The Role of Occupation in an Integrated Boycott Model: a cross-regional study in China
Faculty of Business and Law
School of Accounting, Finance and Economics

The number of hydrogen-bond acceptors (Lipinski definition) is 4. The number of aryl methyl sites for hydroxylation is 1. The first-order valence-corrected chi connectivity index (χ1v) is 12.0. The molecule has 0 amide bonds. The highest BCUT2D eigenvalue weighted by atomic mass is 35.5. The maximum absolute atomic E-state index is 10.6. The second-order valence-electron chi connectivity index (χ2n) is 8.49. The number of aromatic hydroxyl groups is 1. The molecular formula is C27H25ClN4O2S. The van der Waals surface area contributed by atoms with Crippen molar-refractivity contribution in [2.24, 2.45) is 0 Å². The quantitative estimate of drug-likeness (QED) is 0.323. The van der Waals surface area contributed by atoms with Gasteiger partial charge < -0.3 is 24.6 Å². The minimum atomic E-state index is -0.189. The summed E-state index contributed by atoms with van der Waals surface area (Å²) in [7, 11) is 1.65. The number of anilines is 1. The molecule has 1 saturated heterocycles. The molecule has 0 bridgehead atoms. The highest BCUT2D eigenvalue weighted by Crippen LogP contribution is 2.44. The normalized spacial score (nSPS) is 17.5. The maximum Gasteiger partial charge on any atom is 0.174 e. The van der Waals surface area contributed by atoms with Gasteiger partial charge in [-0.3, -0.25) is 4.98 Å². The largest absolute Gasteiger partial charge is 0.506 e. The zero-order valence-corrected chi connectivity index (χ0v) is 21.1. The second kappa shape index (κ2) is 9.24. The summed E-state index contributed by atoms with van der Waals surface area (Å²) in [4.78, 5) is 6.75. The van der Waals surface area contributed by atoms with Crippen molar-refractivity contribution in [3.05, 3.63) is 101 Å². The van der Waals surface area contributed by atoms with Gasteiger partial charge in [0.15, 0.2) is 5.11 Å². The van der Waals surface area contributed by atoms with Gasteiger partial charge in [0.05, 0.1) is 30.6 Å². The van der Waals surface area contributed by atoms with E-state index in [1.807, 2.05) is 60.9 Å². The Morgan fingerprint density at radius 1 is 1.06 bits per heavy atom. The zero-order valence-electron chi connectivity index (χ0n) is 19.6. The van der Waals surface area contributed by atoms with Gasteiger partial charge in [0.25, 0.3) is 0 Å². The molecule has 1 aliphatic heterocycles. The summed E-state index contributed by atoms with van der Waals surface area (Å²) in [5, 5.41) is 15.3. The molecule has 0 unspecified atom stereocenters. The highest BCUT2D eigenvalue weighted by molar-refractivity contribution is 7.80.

The study examines the role of occupancy status in an integrated boycott model, which synthesizes related theories that involve consumer animosity and five other constructs. The status of occupancy introduced in this paper is determined by the real-life incidence of military occupation imposed on China by Japan in the 1940s. The findings suggest that, regardless of the status of the occupancy condition, the tendencies of animosity, efficacy, and prior purchase behavior play important roles in attitudes toward participating boycott activities. The findings offer implications for marketing practice in that the management of multinational corporations that are concerned with increasing their share in any specific country must be aware of that country’s history. In this regard, large companies need to pay much more attention to the ingrained and explosive emotion derived from the legacy of past conflicts (i.e., war, economic, political, etc.) between their host and home nations, regardless of a difference in the status of past occupation.